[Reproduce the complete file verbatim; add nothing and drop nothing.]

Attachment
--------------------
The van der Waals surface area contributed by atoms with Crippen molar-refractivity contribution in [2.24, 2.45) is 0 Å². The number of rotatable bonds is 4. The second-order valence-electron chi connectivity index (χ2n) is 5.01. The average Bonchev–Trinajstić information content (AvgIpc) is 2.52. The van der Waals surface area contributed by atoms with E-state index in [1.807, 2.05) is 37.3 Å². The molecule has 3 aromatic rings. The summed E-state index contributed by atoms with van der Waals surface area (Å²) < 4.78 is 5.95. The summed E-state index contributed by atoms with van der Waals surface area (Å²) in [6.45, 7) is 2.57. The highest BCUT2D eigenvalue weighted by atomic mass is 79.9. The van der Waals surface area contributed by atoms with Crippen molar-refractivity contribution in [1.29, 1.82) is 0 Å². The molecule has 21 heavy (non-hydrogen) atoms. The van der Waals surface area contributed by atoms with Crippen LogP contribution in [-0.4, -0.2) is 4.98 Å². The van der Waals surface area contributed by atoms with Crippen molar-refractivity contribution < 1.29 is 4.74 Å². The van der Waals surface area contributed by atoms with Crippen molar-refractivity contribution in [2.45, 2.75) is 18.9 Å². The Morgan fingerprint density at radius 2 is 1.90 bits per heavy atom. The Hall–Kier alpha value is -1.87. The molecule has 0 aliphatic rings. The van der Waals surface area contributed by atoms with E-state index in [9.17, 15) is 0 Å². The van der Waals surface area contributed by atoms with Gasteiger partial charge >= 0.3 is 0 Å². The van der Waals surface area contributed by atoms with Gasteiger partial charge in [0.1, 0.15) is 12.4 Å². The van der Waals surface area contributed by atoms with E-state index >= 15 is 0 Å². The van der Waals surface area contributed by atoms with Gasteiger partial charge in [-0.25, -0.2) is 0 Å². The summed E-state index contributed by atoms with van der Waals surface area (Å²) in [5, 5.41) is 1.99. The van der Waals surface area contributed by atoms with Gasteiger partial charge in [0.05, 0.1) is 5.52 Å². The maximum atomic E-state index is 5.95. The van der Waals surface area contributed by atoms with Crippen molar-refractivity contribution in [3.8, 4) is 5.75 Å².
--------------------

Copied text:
The van der Waals surface area contributed by atoms with Crippen molar-refractivity contribution in [2.24, 2.45) is 0 Å². The number of rotatable bonds is 4. The second-order valence-electron chi connectivity index (χ2n) is 5.01. The average Bonchev–Trinajstić information content (AvgIpc) is 2.52. The van der Waals surface area contributed by atoms with E-state index in [1.807, 2.05) is 37.3 Å². The molecule has 3 aromatic rings. The summed E-state index contributed by atoms with van der Waals surface area (Å²) < 4.78 is 5.95. The summed E-state index contributed by atoms with van der Waals surface area (Å²) in [6.45, 7) is 2.57. The highest BCUT2D eigenvalue weighted by atomic mass is 79.9. The van der Waals surface area contributed by atoms with Crippen molar-refractivity contribution in [1.29, 1.82) is 0 Å². The molecule has 21 heavy (non-hydrogen) atoms. The van der Waals surface area contributed by atoms with Crippen LogP contribution in [-0.4, -0.2) is 4.98 Å². The van der Waals surface area contributed by atoms with Crippen molar-refractivity contribution < 1.29 is 4.74 Å². The van der Waals surface area contributed by atoms with Crippen molar-refractivity contribution in [2.45, 2.75) is 18.9 Å². The Morgan fingerprint density at radius 2 is 1.90 bits per heavy atom. The Hall–Kier alpha value is -1.87. The molecule has 0 aliphatic rings. The van der Waals surface area contributed by atoms with E-state index in [9.17, 15) is 0 Å². The van der Waals surface area contributed by atoms with Gasteiger partial charge >= 0.3 is 0 Å². The van der Waals surface area contributed by atoms with Gasteiger partial charge in [0.1, 0.15) is 12.4 Å². The van der Waals surface area contributed by atoms with E-state index >= 15 is 0 Å². The van der Waals surface area contributed by atoms with Gasteiger partial charge in [-0.25, -0.2) is 0 Å². The summed E-state index contributed by atoms with van der Waals surface area (Å²) in [5, 5.41) is 1.99. The van der Waals surface area contributed by atoms with Gasteiger partial charge in [0.05, 0.1) is 5.52 Å². The maximum atomic E-state index is 5.95. The van der Waals surface area contributed by atoms with Crippen molar-refractivity contribution in [3.8, 4) is 5.75 Å².